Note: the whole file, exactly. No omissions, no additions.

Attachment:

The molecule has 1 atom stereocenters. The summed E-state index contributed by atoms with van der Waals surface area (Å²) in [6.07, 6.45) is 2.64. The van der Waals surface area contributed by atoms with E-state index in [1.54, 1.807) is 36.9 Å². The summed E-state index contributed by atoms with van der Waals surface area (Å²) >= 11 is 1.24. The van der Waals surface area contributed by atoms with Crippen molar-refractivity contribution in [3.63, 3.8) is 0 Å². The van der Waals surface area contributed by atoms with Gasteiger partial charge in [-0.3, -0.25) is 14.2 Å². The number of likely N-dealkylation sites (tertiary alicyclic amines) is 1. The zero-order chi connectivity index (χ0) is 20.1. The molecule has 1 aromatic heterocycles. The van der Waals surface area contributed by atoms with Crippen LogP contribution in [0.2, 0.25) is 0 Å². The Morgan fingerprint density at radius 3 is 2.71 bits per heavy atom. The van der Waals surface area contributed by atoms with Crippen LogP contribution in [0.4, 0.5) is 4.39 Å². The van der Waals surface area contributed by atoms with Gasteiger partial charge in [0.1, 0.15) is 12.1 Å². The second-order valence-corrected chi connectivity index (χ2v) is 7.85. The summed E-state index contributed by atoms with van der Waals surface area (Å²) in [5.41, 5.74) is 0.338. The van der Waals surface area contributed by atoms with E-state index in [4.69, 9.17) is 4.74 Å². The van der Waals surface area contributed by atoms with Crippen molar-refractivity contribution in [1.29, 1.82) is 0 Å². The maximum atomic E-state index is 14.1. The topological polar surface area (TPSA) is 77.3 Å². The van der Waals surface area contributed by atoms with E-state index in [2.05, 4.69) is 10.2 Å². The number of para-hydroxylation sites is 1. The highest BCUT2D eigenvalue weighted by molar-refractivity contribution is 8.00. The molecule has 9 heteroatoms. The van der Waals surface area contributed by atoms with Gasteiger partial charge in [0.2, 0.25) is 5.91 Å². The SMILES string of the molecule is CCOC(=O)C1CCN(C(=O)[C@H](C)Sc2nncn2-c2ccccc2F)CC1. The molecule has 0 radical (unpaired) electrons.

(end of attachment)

The molecule has 1 atom stereocenters. The summed E-state index contributed by atoms with van der Waals surface area (Å²) in [6.07, 6.45) is 2.64. The van der Waals surface area contributed by atoms with E-state index in [1.54, 1.807) is 36.9 Å². The summed E-state index contributed by atoms with van der Waals surface area (Å²) >= 11 is 1.24. The van der Waals surface area contributed by atoms with Crippen molar-refractivity contribution in [3.63, 3.8) is 0 Å². The van der Waals surface area contributed by atoms with Gasteiger partial charge in [-0.3, -0.25) is 14.2 Å². The number of likely N-dealkylation sites (tertiary alicyclic amines) is 1. The zero-order chi connectivity index (χ0) is 20.1. The molecule has 1 aromatic heterocycles. The van der Waals surface area contributed by atoms with Crippen LogP contribution in [0.2, 0.25) is 0 Å². The Morgan fingerprint density at radius 3 is 2.71 bits per heavy atom. The van der Waals surface area contributed by atoms with Crippen LogP contribution in [0.4, 0.5) is 4.39 Å². The van der Waals surface area contributed by atoms with Gasteiger partial charge in [0.1, 0.15) is 12.1 Å². The second-order valence-corrected chi connectivity index (χ2v) is 7.85. The summed E-state index contributed by atoms with van der Waals surface area (Å²) in [5.41, 5.74) is 0.338. The van der Waals surface area contributed by atoms with E-state index in [4.69, 9.17) is 4.74 Å². The van der Waals surface area contributed by atoms with Crippen molar-refractivity contribution in [1.29, 1.82) is 0 Å². The maximum atomic E-state index is 14.1. The topological polar surface area (TPSA) is 77.3 Å². The van der Waals surface area contributed by atoms with E-state index in [2.05, 4.69) is 10.2 Å². The number of para-hydroxylation sites is 1. The highest BCUT2D eigenvalue weighted by molar-refractivity contribution is 8.00. The molecule has 9 heteroatoms. The van der Waals surface area contributed by atoms with Gasteiger partial charge in [0.2, 0.25) is 5.91 Å². The SMILES string of the molecule is CCOC(=O)C1CCN(C(=O)[C@H](C)Sc2nncn2-c2ccccc2F)CC1. The molecule has 0 radical (unpaired) electrons.